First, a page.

SEVENTY-TWO AND COUNTING

When I was young, I kept dozens of journals usually filled with my life challenges and the emotional roller coaster I couldn’t get off. Eventually, I stopped the literal writing about my struggles and moved to poetry, which was metaphoric writing about my struggles. Then my art took it to a new symbolism of pictorial pain. At some point in my 40’s stopped writing about my personal pity party. I stopped writing altogether for several years and focused on my art career.

During that time, I began developing therapeutic art programs for those with dementia, which led to 20 years of conducting workshops for caregivers. Eventually, I wrote and published a book about the science and spirituality of dementia.

Yesterday was my 72nd birthday. I’ve been managing the COVID lockdown well up till then, but suddenly I woke with an overbearing feeling of suffocation; being trapped. This claustrophobic emotion just wouldn’t leave me. So I went back to bed.

Two years ago, I broke my left hip; broke the right 8 years ago. Since this last break, I have struggled with physical mobility and feeling my world has shrunk. For the following year after the accident, I was depressed, telling no one. Then came months of feeling not much of anything good or bad. Just living from day to day. I did tell a few people who, to my dismay, didn’t really understand what it was like to live in a void. It wasn’t depression, it was waiting. What kept me going was knowing, on a deep level, that I was on hold, and something life-changing was coming. Breaking hips and limited mobility was just a prelude to a newer and better life that was on its way. Each day I hoped this would be the day, but unfortunately, the morning became night, and not much happened in between.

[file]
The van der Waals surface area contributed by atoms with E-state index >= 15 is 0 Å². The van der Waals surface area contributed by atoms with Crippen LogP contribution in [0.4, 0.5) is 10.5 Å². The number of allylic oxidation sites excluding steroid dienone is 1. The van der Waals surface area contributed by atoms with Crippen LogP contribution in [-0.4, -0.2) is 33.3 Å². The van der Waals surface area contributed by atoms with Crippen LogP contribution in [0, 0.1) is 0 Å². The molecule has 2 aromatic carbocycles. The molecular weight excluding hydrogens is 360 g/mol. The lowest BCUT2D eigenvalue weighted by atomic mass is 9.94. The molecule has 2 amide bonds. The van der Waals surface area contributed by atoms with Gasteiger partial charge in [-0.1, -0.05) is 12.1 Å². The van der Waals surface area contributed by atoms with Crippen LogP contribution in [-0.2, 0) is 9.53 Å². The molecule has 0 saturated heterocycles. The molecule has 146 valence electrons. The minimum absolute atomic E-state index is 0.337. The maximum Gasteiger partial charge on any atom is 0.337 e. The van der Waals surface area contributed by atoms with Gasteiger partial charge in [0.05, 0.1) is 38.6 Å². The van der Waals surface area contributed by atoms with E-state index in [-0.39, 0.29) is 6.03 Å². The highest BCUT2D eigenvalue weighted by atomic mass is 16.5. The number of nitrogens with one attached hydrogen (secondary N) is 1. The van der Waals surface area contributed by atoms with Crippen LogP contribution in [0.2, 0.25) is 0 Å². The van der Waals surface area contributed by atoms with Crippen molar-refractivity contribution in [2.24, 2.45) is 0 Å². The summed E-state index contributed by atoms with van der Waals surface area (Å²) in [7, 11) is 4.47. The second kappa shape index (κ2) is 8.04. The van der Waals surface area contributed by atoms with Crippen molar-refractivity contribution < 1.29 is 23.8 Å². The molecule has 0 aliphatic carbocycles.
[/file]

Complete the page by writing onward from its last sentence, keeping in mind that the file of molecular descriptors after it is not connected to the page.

Then the ray of sunshine broke through. A friend read my book and asked me to create a project with his nonprofit foundation for people with dementia and their families. He wanted me to make the information in my book a physical reality.

This happened one week before lockdown.

Since then, I have been a busy bee. It’s been a whirlwind of website construction, learning new technology, making contacts, and program designing. The new “Infinite Mind Dementia Project” in Costa Rica is now a reality. It is progressing slowly and steadily, making me very happy up till my birthday.

It was like a slide into the depression of earlier except for the one good laugh over a joke a friend sent me. So I waited out the day knowing the following would begin anew.

Although I am, another year older, physically challenged and dealing with keeping safe from the contagion. I got up at dawn and went out in the garden to welcome this new day. Today everything seems back on track.

Once again, I am grateful for what I have and optimistic about the future. I’m finally moving forward, determined to make this 72nd year the best ever and transform emotional surviving to thriving.

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